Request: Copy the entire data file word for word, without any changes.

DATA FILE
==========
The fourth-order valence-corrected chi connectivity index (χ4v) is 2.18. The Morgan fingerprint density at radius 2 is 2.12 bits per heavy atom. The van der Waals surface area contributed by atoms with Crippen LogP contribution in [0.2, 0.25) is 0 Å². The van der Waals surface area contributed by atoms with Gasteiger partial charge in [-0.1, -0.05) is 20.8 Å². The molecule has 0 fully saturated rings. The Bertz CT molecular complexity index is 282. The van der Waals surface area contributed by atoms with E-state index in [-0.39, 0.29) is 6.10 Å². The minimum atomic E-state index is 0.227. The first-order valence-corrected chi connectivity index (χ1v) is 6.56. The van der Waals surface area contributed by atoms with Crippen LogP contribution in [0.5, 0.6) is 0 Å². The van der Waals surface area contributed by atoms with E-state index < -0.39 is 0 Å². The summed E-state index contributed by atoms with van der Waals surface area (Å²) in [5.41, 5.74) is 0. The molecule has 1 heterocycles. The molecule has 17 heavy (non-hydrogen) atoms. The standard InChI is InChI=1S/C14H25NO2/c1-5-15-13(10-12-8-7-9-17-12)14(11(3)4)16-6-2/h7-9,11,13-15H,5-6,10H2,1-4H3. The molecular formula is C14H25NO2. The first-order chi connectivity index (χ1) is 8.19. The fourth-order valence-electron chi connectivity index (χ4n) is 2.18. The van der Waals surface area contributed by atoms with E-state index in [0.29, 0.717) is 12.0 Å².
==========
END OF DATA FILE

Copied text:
The fourth-order valence-corrected chi connectivity index (χ4v) is 2.18. The Morgan fingerprint density at radius 2 is 2.12 bits per heavy atom. The van der Waals surface area contributed by atoms with Crippen LogP contribution in [0.2, 0.25) is 0 Å². The van der Waals surface area contributed by atoms with Gasteiger partial charge in [-0.1, -0.05) is 20.8 Å². The molecule has 0 fully saturated rings. The Bertz CT molecular complexity index is 282. The van der Waals surface area contributed by atoms with E-state index in [-0.39, 0.29) is 6.10 Å². The minimum atomic E-state index is 0.227. The first-order valence-corrected chi connectivity index (χ1v) is 6.56. The van der Waals surface area contributed by atoms with Crippen LogP contribution in [0.5, 0.6) is 0 Å². The van der Waals surface area contributed by atoms with E-state index < -0.39 is 0 Å². The summed E-state index contributed by atoms with van der Waals surface area (Å²) in [5.41, 5.74) is 0. The molecule has 1 heterocycles. The molecule has 17 heavy (non-hydrogen) atoms. The standard InChI is InChI=1S/C14H25NO2/c1-5-15-13(10-12-8-7-9-17-12)14(11(3)4)16-6-2/h7-9,11,13-15H,5-6,10H2,1-4H3. The molecular formula is C14H25NO2. The first-order chi connectivity index (χ1) is 8.19. The fourth-order valence-electron chi connectivity index (χ4n) is 2.18. The van der Waals surface area contributed by atoms with E-state index in [0.29, 0.717) is 12.0 Å².